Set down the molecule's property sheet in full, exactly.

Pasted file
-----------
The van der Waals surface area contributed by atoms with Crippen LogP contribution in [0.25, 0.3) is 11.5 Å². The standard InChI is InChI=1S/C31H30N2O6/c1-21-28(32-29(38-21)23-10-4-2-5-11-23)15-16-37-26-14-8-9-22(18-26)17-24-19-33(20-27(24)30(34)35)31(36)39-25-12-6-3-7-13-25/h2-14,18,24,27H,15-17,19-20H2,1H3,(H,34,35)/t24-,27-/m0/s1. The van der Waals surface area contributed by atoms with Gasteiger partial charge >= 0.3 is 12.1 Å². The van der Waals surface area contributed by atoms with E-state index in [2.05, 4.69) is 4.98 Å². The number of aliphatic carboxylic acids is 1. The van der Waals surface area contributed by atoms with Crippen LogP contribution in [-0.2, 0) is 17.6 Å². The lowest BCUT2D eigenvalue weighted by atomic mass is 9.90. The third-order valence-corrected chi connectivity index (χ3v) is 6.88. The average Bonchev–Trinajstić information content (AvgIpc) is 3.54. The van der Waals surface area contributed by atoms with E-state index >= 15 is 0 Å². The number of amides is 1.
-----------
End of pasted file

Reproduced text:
The van der Waals surface area contributed by atoms with Crippen LogP contribution in [0.25, 0.3) is 11.5 Å². The standard InChI is InChI=1S/C31H30N2O6/c1-21-28(32-29(38-21)23-10-4-2-5-11-23)15-16-37-26-14-8-9-22(18-26)17-24-19-33(20-27(24)30(34)35)31(36)39-25-12-6-3-7-13-25/h2-14,18,24,27H,15-17,19-20H2,1H3,(H,34,35)/t24-,27-/m0/s1. The van der Waals surface area contributed by atoms with Gasteiger partial charge >= 0.3 is 12.1 Å². The van der Waals surface area contributed by atoms with E-state index in [2.05, 4.69) is 4.98 Å². The number of aliphatic carboxylic acids is 1. The van der Waals surface area contributed by atoms with Crippen LogP contribution in [-0.2, 0) is 17.6 Å². The lowest BCUT2D eigenvalue weighted by atomic mass is 9.90. The third-order valence-corrected chi connectivity index (χ3v) is 6.88. The average Bonchev–Trinajstić information content (AvgIpc) is 3.54. The van der Waals surface area contributed by atoms with E-state index >= 15 is 0 Å². The number of amides is 1.